Diversity & Inclusion

Research in Psychological Sciences at Purdue focuses on the ways in which people are both similar and different in various ways, as well as on the processes by which individuals accept and reject others in numerous settings.


The following faculty have research interest and expertise in the area of diversity & inclusion:

Sample Courses

PSY 33500 - Stereotyping and Prejudice

(Credit Hours: 3.00). This course examines the topics of stereotyping, prejudice, and discrimination from a social psychological perspective. Relying on empirical findings and relevant theoretical approaches, the course moves beyond lay opinions to explore the social psychological foundations and forms of stereotyping and prejudice, and to examine various strategies for reducing intergroup biases. Typically offered Fall and Spring.

PSY 68000 - Introduction to Organizational Psychology

(Credit Hours: 3.00). This two-semester sequence extensively surveys the various areas of industrial/organizational psychology. The first semester surveys those topics generally classified as dealing with industrial psychology (e.g., selection, placement, training, performance appraisal), and the second semester surveys organizational psychology topics (e.g., job satisfaction, motivation, leadership, decision making, role making). Course provides a critical and up-to-date review of recent and classical research in these areas. Prerequisite: Any undergraduate Statistics course and any undergradate Social Science Research Methods course. Typically offered Fall Spring.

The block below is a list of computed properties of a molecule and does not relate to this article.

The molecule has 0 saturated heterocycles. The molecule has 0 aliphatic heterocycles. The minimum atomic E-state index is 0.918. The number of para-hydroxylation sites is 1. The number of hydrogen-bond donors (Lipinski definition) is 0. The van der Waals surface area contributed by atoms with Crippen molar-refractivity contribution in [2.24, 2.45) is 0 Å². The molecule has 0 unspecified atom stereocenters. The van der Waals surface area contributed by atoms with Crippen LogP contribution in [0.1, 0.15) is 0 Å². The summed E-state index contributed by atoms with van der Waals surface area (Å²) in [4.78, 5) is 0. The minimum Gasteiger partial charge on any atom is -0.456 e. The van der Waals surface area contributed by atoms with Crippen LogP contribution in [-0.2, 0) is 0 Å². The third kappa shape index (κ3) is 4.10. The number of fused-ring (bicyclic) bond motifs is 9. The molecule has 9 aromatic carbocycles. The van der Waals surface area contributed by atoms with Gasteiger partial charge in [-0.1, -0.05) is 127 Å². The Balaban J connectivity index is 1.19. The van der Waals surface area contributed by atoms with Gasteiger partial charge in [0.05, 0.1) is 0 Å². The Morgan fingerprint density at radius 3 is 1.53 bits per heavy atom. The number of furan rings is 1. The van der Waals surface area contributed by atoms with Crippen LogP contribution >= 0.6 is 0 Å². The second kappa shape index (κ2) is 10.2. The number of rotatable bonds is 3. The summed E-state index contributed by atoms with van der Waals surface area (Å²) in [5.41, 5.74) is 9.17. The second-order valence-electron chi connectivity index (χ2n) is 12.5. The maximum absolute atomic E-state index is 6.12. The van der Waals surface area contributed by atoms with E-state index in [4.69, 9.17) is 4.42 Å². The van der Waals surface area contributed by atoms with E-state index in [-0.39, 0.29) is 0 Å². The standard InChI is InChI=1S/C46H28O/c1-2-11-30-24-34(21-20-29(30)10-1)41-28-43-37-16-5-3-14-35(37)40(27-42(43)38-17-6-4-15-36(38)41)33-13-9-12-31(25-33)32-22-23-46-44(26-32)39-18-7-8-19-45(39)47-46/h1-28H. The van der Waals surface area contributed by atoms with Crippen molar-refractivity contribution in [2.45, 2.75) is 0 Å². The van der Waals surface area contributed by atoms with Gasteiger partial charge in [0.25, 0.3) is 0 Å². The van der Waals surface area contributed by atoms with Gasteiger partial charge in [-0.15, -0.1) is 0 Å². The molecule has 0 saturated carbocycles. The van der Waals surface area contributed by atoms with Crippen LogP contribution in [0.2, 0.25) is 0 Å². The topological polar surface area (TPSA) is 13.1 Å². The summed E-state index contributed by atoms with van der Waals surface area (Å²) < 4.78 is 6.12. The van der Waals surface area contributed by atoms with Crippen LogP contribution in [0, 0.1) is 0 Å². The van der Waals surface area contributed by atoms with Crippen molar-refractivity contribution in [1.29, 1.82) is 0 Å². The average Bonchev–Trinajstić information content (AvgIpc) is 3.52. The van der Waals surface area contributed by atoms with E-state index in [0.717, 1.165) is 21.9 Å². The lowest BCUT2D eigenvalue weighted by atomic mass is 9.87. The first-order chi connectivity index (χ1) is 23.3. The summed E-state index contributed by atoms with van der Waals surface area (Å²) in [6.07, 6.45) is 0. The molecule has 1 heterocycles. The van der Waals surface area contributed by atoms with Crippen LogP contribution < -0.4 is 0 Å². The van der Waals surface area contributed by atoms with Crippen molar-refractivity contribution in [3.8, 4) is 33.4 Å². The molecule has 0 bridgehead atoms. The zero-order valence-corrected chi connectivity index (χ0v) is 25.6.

PSY 68200 - Culture and Diversity at Work

(Credit Hours: 3.00). What are culture and diversity? Why don’t people view diversity the same way? How can diversity be good when it often leads to collision and problems? Are there ways to transform cultural collision into synergy? This course aims to familiarize graduate students with the basic theoretical and methodological issues in the scientific study of culture and diversity in organizations. Readings are drawn primarily from the socio-organizational psychology and organizational behavior literature. Given most psychology research been largely developed and tested in WEIRD (i.e., western, educated, industries, rich, and democratic) populations, the course also discusses generalizability issues in psychology. Typically offered Spring.

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